Incisionless surgery for chronic heartburn or acid reflux treatment in Ventura, Los Angeles and the greater Southern California region

Los Robles Regional Medical Center is proud to offer transoral incisionless fundoplication (TIF)—the latest treatment for effectively treating chronic acid reflux disease, also known as gastroesophageal reflux disease (GERD). A completely incisionless procedure, TIF reconstructs the anti-reflux barrier to provide a solution to the anatomical root cause of GERD. The procedure is for patients who are dissatisfied with current pharmaceutical therapies or are concerned about the long-term effects of daily use of reflux medications.

Contact us

To find a physician or speak with a nurse for GERD treatment, please call our Consult-A-Nurse® line at (877) 888-5746.

TIF was developed to emulate more invasive surgical techniques, but without incisions and visible scars. Surgeons perform TIF using the innovative EsophyX surgical device from EndoGastric Solutions, which typically lasts no more than 50 to 60 minutes.

The procedure is performed under general anesthesia and reconstructs the antireflux barrier to restore the competency of the gastroesophageal junction. Most patients can go home the next day and return to work within a few days. In clinical studies, 79 percent of patients remained off daily proton pump inhibitors (PPIs) and 93 percent experienced a total elimination of heartburn at two years after the TIF procedure.

What is GERD?

Diagram of an inflamed chest and esophagus

If you have heartburn or reflux twice a week or more, you may have GERD. Heartburn is the most common symptom, but you may also experience:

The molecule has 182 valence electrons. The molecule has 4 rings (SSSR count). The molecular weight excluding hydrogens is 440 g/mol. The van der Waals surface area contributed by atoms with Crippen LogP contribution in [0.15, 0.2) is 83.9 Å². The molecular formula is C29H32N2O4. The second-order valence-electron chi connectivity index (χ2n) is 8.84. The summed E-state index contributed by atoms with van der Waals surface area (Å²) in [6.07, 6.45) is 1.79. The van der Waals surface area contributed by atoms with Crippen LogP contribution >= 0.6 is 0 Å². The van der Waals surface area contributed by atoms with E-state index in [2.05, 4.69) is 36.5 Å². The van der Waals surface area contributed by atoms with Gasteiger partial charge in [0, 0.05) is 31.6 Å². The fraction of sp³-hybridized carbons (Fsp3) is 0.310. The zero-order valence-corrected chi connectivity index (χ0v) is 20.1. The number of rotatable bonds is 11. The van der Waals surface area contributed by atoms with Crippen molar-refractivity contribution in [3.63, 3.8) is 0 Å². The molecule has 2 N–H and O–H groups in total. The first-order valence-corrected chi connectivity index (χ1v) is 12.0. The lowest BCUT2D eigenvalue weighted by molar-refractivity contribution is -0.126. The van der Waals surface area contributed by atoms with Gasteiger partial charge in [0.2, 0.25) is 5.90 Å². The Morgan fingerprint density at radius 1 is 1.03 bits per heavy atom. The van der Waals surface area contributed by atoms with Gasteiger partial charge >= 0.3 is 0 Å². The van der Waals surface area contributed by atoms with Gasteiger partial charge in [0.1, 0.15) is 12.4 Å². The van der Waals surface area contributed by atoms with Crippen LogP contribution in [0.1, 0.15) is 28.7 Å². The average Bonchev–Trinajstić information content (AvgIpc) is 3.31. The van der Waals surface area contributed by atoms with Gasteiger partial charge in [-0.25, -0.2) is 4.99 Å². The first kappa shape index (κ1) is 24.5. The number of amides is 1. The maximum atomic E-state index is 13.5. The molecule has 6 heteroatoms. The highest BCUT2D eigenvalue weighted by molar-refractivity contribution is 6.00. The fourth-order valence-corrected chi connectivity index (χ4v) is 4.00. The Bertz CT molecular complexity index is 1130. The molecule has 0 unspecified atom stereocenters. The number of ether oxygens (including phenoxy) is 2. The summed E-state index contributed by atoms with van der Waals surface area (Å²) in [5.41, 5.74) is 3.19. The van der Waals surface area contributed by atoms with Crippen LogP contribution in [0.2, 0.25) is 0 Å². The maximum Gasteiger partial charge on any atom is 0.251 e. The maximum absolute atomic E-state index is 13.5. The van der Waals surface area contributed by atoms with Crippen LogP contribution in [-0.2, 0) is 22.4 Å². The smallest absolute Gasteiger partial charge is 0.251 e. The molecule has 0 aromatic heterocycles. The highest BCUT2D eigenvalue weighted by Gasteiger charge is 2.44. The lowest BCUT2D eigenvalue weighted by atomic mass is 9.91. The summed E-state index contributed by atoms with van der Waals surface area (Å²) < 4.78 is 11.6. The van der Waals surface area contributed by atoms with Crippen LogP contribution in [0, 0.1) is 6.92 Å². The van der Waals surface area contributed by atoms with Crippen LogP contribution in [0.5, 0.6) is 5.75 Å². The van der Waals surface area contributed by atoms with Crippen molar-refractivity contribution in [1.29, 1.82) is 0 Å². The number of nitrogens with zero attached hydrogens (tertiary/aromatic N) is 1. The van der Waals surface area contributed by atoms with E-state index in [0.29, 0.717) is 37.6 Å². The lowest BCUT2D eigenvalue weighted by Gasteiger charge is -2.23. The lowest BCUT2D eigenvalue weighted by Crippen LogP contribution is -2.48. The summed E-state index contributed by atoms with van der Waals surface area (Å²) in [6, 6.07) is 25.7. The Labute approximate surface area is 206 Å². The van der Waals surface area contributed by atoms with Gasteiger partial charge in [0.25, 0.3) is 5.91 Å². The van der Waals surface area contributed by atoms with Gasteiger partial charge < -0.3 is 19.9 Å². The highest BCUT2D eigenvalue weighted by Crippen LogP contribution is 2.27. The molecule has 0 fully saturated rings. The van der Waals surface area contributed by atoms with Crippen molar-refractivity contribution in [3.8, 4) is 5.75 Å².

• Hoarseness or sore throat
  • Frequent swallowing
  • Asthma or asthma-like symptoms
  • Pain or discomfort in the chest
  • Sleep disruption (unable to sleep lying down)
  • Bloating
  • Excessive clearing of the throat
  • Persistent cough
  • Burning in the mouth or throat
  • Intolerance of certain foods
  • Dental erosions or therapy-resistant gum disease or inflammation

Normally, after swallowing, a valve between the esophagus and stomach opens to allow food to pass, and then it closes to prevent stomach contents from "refluxing" back into the esophagus, which causes a burning sensation in the chest. For people who suffer from GERD, the valve is dysfunctional and unable to prevent acid from refluxing into the esophagus.

TIF Step-by-step

Step one

The specially designed EsophyX device enters the esophagus through the mouth and positioned at the junction of the stomach and esophagus.

Step two

The EsophyX device pulls and fastens a tissue fold.

Step three

Step two is repeated multiple times to reconstruct a robust, tight gastroesophageal valve (GEV) that prevents the reflux of stomach fluids up into the esophagus. This results in the effective elimination of GERD.

What is the best long-term solution for GERD treatment?  

GERD is typically treated with medications such as histamine receptor antagonists (H2 blockers) like Pepcid®, Tagamet® and Zantac® as well as proton pump inhibitors (PPIs) like Nexium®, Prilosec and Protonix®. These medications can lose their effectiveness over time and they do not treat the underlying root cause of reflux. Additionally, recent studies on the adverse effects of long-term use of PPIs indicate a significantly higher incidence of hip fractures, particularly among women.

Conventional Surgical Treatment for GERD

For people who have severe GERD, surgical intervention may be required. Although the conventional laparoscopic procedure is a very effective long-term solution, it is still "invasive" because patients must remain in the hospital for up to several days. For that reason, the number of GERD sufferers who undergo the procedure is relatively small.